Return to Hellmouth
A couple of loyal readers recently sent me articles, posed questions, and have generally been good fan buddies of Buffy the Vampire Slayer, so I thought it was time for another Buffy column. That, and I got my anxious little hands on the recently released DVD set of Buffy the Vampire Slayer: Season One.
The three-disc set is just what any fan would adore. All 12 episodes are included, along with fun extras: cast and character biographies, and interviews with series creator Joss Whedon and original cast member David Boreanaz (nothing from others, like Sarah Michelle Gellar, who plays Buffy). A copy of the original pilot script is included ("Welcome to the Hellmouth"), as is a photo gallery. Unfortunately, I couldn't run them, which may be because I watch DVDs on my laptop. Screening forward requires using TV/DVD remote control functions, which I couldn't replicate on my keyboard.
Whedon offers personal insight on four episodes ("The Witch," "Never Kill a Boy on the First Date," "Angel," "Puppet Show") and full-length, running commentary for the pilot, "Welcome to the Hellmouth," and its followup, "The Harvest."
"For some ungodly reason, you've clicked onto the audio portion of this DVD, which means you have too much time on your hands," Whedon says sardonically. I don't have too much time on my hands, yet Whedon's mesmerizing voice and deadpan delivery are engrossing.
He admits he didn't know how television worked when he started work on BtVS, but managed to muddle through, finding himself in predicaments particular to the medium, like when the finished pilot came up minutes short, an absolute no-no in television. Another challenge was not always having the resources for special effects. But fortunately, challenges became opportunities for Whedon and crew.
"The less elaborate I could be, the more I had to make things matter," Whedon says. To fill airtime, Whedon wrote character-defining scenes, which turned out to be some of the most quotable moments of the show, but more importantly, helped to create full, identifiable characters in a carefully realized world.
Through his commentaries, Whedon shares several morsels of behind-the-scenes information:
Sarah Michelle Gellar was originally cast as snarky teen-queen Cordelia Chase (Charisma Carpenter).
When David Boreanaz read for the part of Angel, Whedon wasn't sure he fit the role until he consulted female members of his production staff. Since they "were melting" in their seats, he decided Boreanaz was the right choice.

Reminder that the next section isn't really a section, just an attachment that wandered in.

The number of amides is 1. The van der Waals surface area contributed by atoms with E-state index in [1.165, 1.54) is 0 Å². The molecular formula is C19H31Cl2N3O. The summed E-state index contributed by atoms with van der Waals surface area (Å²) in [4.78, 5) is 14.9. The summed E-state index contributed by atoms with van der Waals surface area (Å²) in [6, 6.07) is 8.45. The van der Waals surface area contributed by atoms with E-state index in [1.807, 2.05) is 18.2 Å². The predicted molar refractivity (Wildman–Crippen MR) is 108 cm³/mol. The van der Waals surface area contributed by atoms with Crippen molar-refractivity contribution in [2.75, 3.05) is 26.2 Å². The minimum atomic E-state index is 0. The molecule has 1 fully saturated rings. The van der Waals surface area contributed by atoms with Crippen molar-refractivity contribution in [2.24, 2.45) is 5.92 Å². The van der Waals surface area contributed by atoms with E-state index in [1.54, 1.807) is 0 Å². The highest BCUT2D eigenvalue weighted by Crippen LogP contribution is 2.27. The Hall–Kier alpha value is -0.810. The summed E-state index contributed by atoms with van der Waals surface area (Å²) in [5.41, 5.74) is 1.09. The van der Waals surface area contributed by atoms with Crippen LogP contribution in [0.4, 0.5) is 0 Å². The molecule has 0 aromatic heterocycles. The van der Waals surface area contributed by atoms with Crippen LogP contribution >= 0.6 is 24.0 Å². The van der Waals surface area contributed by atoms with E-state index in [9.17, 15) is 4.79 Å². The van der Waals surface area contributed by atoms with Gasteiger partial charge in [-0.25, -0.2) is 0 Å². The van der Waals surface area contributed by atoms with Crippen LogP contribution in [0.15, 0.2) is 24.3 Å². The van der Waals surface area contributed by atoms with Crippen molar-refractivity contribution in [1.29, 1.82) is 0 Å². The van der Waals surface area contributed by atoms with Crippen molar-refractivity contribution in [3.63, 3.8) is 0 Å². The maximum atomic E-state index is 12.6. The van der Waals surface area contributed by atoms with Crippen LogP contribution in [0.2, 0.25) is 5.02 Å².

Whedon fought with WB execs (Buffy's original home network) over Willow (Alyson Hannigan). Whedon did not envision Willow as the stereotypical geek who paled in beauty next to the star of the show. The WB reluctantly went with his casting choice, but begged Whedon to sex her up. Whedon prevailed, making Willow a complex, appealing character with her own sense of style and, eventually, a loyal following.
The show's original theme was disposed of, leaving the show in a lurch until Hannigan introduced the show's creators to Nerfherder, who came up with the now-familiar theme. From then on, it became common practice to use unknown, unsigned bands to play at the Bronze (the show's hangout) whenever possible.
Mark Metcalf, who played the Master (the first demon threat to the world), is the same actor who played the Maestro in Seinfeld.
Perhaps not surprisingly, Whedon most identifies with Xander (Nicholas Brendon) and Giles (Anthony Stewart Head).
"Of course, there's a bit of me in all these characters," Whedon says. "I love writing these characters. When you're writing, it's just you and the characters. It's a great place to be."
Whiling away an afternoon with the long-awaited Buffy the Vampire Slayer DVD is a pretty good place to be as well. The collection sells for $39.99. Look for a six-disc collection of Buffy the Vampire Slayer: Season Two in June.
Fans of the locally produced TV show Behind the Screens will have to look for their movie fix elsewhere. The show has been canceled. Behind the Screens launched in September of 2000 and aired Saturday afternoons at 1:30pm, rerunning at 11:30pm, on KNVA, the local WB affiliate.
'Behind the Screens' Shuttered
The movie review show was a welcome burst of fun in an afternoon otherwise filled with annoying infomercials. The sometimes combative but always entertaining program brought a local flavor to the movie review format, often with lively goofiness (I still remember the somewhat bizarre "interview" with Johnny Neutron: Boy Wonder that ran a few weeks back).
"We got the news Thursday [Jan. 10] after our last taping," said Martin Thomas, who co-hosts and produces the show with Korey Coleman and Jana Lyford. A hint of things to come came two weeks earlier, when the crew found out that the Saturday-night reruns would end.
"It surprised us because our numbers were the highest they've been," Thomas said. "For a daytime show to get to a 3 rating during the summer is good," he explained, adding that their ratings were comparable to Blind Date, the syndicated show KNVA airs weeknights.
Thomas said the show's producers will discuss shopping Behind the Screens to other stations in town or pursue syndication. In the meantime, Thomas and Coleman will continue co-hosting their other movie-review TV show, The Reel Deal, on cable channel 10.
Calls to KNVA for an official response were not returned by press time.